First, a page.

FIGURE 2. Unrooted maximum-likelihood tree based on concatenated sequences of the two housekeeping gene fragments (1182 nt). The tree shows the structure of the studied Aeromonas spp. population (110 strains). The origin of the trains is indicated by the font color, WWTP (red font), column water (blue font) and copepods (green font). The horizontal lines represent genetic distance, with the scale bar indicating the number of substitutions per nucleotide position. The numbers at the nodes are support values estimated with 100 bootstrap replicates. Only bootstrap values > 60 are indicated on the tree. Species names corresponding to the five clusters are indicated close to the blue bar.
FIGURE 3. Distribution of Aeromonas species in the water column, associated with copepods, and in the effluent of WWTP. n = number of isolates.
Considering the profiles of antibiotic resistance phenotypes, no significant difference between Aeromonas (gyrB+ radA+) populations from the water column and copepods was observed, except for AMC (P-value = 0.02) and FOX (P-value = 0.001) resistance, which is higher in the Aeromonas population from the water column than in the Aeromonas population from copepods (Figure 4). However, at the species level, 62.9% of A. salmonicida associated with copepods were resistant to TCC versus 27.3% in the Aeromonas population from the water column (P-value = 0.04; Supplementary Table S1). No multiresistant Aeromonas was isolated from copepods. Only two multiresistant Aeromonas were isolated in the water column (A. rivipollensis) and in the WWTP effluent (A. media) (Table 4).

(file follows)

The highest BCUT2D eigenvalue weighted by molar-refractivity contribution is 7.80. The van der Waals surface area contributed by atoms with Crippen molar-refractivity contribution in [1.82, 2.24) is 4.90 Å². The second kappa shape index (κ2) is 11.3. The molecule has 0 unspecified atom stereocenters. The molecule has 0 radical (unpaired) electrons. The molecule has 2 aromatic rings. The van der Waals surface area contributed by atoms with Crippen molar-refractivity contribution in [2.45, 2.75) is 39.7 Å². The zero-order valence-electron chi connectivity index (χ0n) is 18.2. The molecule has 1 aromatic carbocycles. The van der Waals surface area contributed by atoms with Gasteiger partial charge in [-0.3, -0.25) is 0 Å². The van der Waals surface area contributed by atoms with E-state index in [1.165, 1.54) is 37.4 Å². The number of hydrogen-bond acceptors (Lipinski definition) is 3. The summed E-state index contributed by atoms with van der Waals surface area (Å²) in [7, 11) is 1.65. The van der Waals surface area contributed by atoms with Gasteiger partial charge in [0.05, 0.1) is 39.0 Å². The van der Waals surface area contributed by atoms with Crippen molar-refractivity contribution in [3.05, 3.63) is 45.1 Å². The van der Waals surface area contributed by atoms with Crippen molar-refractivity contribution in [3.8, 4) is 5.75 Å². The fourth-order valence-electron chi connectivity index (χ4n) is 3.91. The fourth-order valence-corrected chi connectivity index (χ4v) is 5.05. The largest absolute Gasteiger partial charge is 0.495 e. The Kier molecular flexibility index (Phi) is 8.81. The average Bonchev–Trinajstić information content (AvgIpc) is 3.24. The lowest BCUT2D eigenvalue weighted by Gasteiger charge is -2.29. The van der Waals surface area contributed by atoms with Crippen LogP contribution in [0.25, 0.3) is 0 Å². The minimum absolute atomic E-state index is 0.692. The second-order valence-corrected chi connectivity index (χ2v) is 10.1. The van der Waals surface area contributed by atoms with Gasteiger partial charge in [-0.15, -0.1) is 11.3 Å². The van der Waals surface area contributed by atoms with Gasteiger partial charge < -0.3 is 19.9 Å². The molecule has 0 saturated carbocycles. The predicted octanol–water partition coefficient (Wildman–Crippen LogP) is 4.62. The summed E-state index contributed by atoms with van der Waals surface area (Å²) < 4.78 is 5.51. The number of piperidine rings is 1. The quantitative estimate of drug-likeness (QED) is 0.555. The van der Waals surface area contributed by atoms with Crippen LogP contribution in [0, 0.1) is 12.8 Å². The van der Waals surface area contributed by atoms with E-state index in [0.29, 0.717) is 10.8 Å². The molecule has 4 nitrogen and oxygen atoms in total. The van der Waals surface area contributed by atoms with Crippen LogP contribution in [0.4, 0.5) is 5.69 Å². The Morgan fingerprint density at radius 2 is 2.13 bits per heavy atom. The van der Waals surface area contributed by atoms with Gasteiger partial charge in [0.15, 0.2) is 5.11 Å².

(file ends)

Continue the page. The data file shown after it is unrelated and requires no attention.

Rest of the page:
FIGURE 4. Comparative antibiotic resistance phenotypes of Aeromonas populations from water column, copepods and WWTP. The number (n) of isolates resistant to each of the 16 antibiotics was estimated using the agar diffusion method at 22°C, for Aeromonas populations sampled from the water column (N = 36); copepods (N = 47) and the effluent of WWTP (N = 27). Percentages of strains resistant to each antibiotic within Aeromonas population corresponded n/N. aSignificant difference between percentages of resistance to an antibiotic between the Aeromonas population isolated from the water column and copepods by the chi-squared test of Fischer (P-value = 0.02 for AMC and 0.001 for FOX). AM, Ampicillin; AMC, Amoxicillin + clavulanic acid; TIC, Ticarcillin; TCC, Ticarcillin + clavulanic acid; PRL, Piperacillin; TBZ, Piperacillin + tazobactam; CTX, Cefotaxime; FOX, Cefoxitin; FEP, Cefepime; ETP, Ertapenem; IMI, Imipenem; CN, Gentamicin; TOB, Tobramycin; NOR, Norfloxacin; CIP, Ciprofloxacin; SXT, Trimetropin + sulfamethoxazole.